Trophy Completion Report

Well, the results came in on Tuesday, when James cracked the kiln to unload. They turned out just like I planned, for the most part. I did have 2 that touched another kiln shelf as they shrank in the gas firing, and 2 with cracking problems. I should be able to dremel, re-touch with glaze, and re-fire the 2 with touched rims, hope not to have to re-make those. Regarding the cracked pieces, 1 has a minor compression crack in the rim, the other has an impressive crack along the foot ring and outside wall curvature. That ship would sink, so to speak. I ought to re-make both, so I probably will. The re-makes will slow down my completion date, but that won’t cause any problems because they’re not due until September. They’re a time hog to decorate, though.

Ohata kaki glaze and tripod porcelain foot ring.

I wax resisted the rim and entire foot ring before applying glaze, to keep visual unity in the bowls from top to bottom. I am thoroughly happy with the glaze results, as both were reliable from piece to piece. Even the damaged bowls had flawless results.

A view to highlight the precisely flared rim.

The bowl interior features the logo of both regional Peruvian Paso horse clubs who host a regional Texas-based Peruvian Paso horse show. I carved sprig molds of all the capital letters and the relief Peruvian Paso horse in motion, then slip-trailed the rest. Helpful tip: make sure you carve all sprig molds in reverse, so they read the correct direction once you lift them out of the mold and flip them over. Of course, the current year and show title adorn the flared rim of each trophy bowl. I look forward to seeing how the successful recipients react to their prizes this fall.

Glazed the Trophies, Results to Follow

I made an unplanned trip to Addison yesterday to the Craft Guild of Dallas to help instructor Potter James fill the gas kiln. I glazed all 12 of the horse show trophy bowls shown in my previous posts in double time, from 2-6 pm. I used my own batch of Pinnell Celadon from home as the interior glaze, leaving the outermost rim band bare of glaze. Celadon is pale jade green and transparent, which will display the decorations underneath nicely. Then I sponged on wax resist to keep the outside glaze from sticking to the bare rim and first 1″ of celadon glaze.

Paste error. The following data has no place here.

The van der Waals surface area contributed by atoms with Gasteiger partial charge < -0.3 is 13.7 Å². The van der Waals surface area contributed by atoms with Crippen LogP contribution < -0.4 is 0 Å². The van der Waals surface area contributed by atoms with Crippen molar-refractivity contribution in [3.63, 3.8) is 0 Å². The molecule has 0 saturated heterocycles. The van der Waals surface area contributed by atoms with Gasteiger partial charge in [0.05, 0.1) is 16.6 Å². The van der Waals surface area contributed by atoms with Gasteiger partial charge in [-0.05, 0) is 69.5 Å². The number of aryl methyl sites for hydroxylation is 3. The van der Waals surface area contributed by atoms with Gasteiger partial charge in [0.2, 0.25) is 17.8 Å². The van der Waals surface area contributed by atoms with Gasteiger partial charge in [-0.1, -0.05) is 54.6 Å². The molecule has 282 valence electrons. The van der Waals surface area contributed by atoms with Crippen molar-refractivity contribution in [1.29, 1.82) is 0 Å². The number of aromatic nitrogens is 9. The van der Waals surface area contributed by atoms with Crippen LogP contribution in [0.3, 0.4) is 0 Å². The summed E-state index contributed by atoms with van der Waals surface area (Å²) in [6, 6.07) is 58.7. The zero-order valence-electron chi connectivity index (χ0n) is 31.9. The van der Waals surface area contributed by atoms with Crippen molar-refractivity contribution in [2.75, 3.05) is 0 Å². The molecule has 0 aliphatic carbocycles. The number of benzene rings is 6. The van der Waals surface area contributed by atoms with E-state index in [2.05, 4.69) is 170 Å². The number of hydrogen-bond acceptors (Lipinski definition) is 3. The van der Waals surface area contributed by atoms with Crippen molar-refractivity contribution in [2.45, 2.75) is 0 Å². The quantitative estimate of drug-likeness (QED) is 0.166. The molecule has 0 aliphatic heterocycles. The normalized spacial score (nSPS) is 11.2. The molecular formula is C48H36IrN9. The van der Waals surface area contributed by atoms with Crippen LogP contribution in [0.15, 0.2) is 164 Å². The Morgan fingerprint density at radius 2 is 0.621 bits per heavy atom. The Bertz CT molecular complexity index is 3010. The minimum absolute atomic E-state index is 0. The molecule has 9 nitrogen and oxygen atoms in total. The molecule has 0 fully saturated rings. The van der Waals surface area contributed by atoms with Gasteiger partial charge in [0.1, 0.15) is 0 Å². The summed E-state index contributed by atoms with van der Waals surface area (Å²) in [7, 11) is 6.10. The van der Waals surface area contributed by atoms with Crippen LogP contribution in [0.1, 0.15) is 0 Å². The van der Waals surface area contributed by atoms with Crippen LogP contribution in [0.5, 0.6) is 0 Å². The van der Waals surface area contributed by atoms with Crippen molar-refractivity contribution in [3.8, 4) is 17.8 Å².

Example of Celadon, on a beautiful 18th century Chinese Hu vase.

I used the Craft Guild’s Ohata on the outside, a nice dark Kaki glaze. Kaki glazes use an overabundance of iron oxide for coloring, which results in a shiny finely speckled rust, brown, and black surface. This glaze is very reliable, and I though the pale jade green glaze, dark blue decoration, and rich brown glaze color combination would be appropriate for the earthy, elegant nature of a horse show. I waxed the tripod feet up to the bottom surface, allowing the Ohata to coat the cut out channel along with the outside walls and inside the foot ring.

A good example of Ohata on some faceted bottles.

Actually, Celadon and Ohata are both colored with iron oxide. Celadons use a small amount per batch, usually 2-5% of the total gram volume or so. Ohata probably uses about 15-20%. Iron oxide is extremely intense, even in the raw state it gets on everything and doesn’t wash out too easily. Which may be why over-saturating the glaze past the point of opacity with iron creates a color family similar to iron oxide stones found in nature. I’m excited to see how the trophies fire out, and I fully anticipate success. Okay, if I need to re-make one I’ll bull through it, but hopefully no more than that. I expect to be able to show you the finished pieces by Monday or Tuesday.

In glazing mode…

I must say, applying glaze is my least favorite part of making pots. I am so meticulous and precise, that it becomes a sort of self-punishing process. I have developed a limited palette of my favorite glazes through trial and error, most of which might be mildly toxic in theory. So I always play it safe and do the extra work to line the pots with a very reliable clear, celadon, or black glaze.¬†¬†Since I’m doing two glazes that division on the rim has to be just so: tight, clean, with minimal or no overlap. Which means tons of wax resist work and experienced pouring or dipping techniques which took me forever to learn. All of this = my personal hell. I know many potters who go the extra ten miles in their glazing (ex. Bernadette Curran, see photo below), but I am not that potter. I want the form, decoration, and atmospheric variation to do the talking, and for the glaze to be simple enough to highlight rather than hinder.

It’s worth the effort, though, because the more I put into glazing the better the results become. I strive to edit my extravagant taste down to what I believe is the essential elegant version, letting my visceral reactions to the work drive the decisions. I love satin surfaces that respond dramatically to atmosphere (be it salt or soda). Although black pot interiors speak to me, I have listened to my audience and the general preference is a beautiful transparent glaze to let the porcelain whiteness sing. Yes, I do the black liner some anyway. Then I choose to fire in salt or soda, so I can get that random magic to bring out the peaks and valleys of the form, and so much more texture (both visual and tactile).

I’ve gotten 1/3 of my current bisque batch glazed. I should have all of it ready in 2 weeks at most, which is good because I love firing and I’m ready to get another lot pushed through. Keep an eye out for an update on the upcoming kiln opening. Yay!

Here's a potter going the extra 10 miles with glazing. One of my favorites, always making killer work.